B-Cycle

Eileen Pace / TPR News

After 4 years, 55 stations, and hundreds of thousands of rides, San Antonio B-Cycle is rethinking it's future, and whether growing the system of rentable bikes is appropriate given its budget.

Reported in the Rivard Report last week, after years of small budgets, and limited funding from sponsors and and city government, organization head Cindi Snell is considering leaving the pro-bono position. 

Jack Morgan

For a small slice of time—only about 18 months in fact—the Pony Express carried letters on an 1800 mile trek from Missouri to California. The telegraph spelled the end for the Pony Express, but now 154 years later it’s being remembered in a quirky, even romantic way.

Imagine the sounds of a typewriter.  Do you remember that sound? If so, you probably weren’t raised texting. At the Briscoe Western Art Museum they have a vintage Remington typewriter, and you can put it to good use. Beth Folds is with the Briscoe.

Nan Palmero http://bit.ly/1iHGDRR

This Friday, downtown dwellers are encouraged to walk or ride their bikes to work as part of the 18th annual Walk and Roll Rally, but is San Antonio a bicycle friendly town?

Does San Antonio have the infrastructure, awareness and smarts to support a vibrant cycling community? And what does a city with that look like?

Guests:

Eileen Pace

Downtowners have been noticing some new signage pointing out major attractions in the Center City. Dozens of new signs have gone up that also help cyclists locate the nearest B-cycle station.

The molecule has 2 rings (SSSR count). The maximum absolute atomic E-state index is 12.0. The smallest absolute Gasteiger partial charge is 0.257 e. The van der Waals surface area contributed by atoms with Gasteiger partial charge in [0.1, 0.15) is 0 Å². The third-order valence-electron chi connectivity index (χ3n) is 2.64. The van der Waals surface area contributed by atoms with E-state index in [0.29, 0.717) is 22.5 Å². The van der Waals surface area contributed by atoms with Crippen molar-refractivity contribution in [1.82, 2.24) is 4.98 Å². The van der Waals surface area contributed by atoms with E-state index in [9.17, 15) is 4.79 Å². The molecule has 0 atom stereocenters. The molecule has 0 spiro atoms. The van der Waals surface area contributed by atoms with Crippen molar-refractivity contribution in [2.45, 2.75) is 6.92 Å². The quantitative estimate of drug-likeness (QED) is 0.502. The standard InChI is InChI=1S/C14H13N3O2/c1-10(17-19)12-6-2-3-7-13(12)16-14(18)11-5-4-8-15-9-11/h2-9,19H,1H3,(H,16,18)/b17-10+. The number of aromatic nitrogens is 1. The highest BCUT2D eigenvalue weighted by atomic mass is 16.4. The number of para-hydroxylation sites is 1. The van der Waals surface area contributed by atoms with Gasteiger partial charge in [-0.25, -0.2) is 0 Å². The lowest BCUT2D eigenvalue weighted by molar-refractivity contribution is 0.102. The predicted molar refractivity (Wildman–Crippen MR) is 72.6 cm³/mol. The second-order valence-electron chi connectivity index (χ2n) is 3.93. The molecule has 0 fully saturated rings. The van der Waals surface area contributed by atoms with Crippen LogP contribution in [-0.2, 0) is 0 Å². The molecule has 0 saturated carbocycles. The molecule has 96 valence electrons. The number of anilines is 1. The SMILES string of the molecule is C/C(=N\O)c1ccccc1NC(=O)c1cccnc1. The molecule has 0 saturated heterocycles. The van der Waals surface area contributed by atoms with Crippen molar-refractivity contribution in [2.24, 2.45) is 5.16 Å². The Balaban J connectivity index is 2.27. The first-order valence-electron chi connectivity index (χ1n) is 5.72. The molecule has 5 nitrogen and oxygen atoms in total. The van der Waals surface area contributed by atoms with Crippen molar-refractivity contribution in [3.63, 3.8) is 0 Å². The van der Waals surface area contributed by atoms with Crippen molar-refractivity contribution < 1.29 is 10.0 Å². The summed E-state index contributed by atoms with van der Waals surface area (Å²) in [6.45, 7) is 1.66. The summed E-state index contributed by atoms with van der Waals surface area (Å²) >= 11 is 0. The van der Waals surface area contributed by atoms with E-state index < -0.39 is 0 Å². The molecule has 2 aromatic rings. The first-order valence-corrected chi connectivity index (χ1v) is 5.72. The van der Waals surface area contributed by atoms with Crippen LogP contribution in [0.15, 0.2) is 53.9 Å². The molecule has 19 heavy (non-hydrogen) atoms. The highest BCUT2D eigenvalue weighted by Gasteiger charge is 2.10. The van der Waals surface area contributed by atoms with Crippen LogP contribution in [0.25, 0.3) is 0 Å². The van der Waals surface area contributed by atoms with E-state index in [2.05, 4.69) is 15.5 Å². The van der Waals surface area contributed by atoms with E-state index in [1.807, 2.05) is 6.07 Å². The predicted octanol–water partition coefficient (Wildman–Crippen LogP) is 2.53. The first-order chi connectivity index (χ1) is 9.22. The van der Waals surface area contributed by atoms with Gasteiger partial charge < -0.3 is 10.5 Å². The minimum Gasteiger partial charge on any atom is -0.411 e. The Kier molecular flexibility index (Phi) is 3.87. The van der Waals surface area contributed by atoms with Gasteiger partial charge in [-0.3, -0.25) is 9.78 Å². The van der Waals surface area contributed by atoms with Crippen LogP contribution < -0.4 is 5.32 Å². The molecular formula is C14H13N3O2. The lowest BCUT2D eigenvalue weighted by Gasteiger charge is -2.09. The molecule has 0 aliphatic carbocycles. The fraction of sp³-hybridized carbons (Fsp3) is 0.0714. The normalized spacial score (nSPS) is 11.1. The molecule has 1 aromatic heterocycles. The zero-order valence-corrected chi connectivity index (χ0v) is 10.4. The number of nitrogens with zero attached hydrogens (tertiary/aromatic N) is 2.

A lot has been going on in the first half of the "Decade of Downtown": There is Center City Development, a new Travis Park, River North, and all of the development efforts together creating a fresh crop of restaurants, bars and coffee shops and a need to get around.

Eileen Pace / TPR News

A new report shows new technologies are helping people reduce the number of miles they drive, which may be a hard sell to those who have to sit in traffic on IH-35 or Hwy. 281 every day.

The largest decrease in driving miles was found to be among Millennials -- the new driving generation that will dominate driving trends in the future.

Sara Smith, program director for the Texas Public Interest Research Group, said they compiled statistics from the Federal Highway Administration and found a reduction in miles traveled over the last decade.

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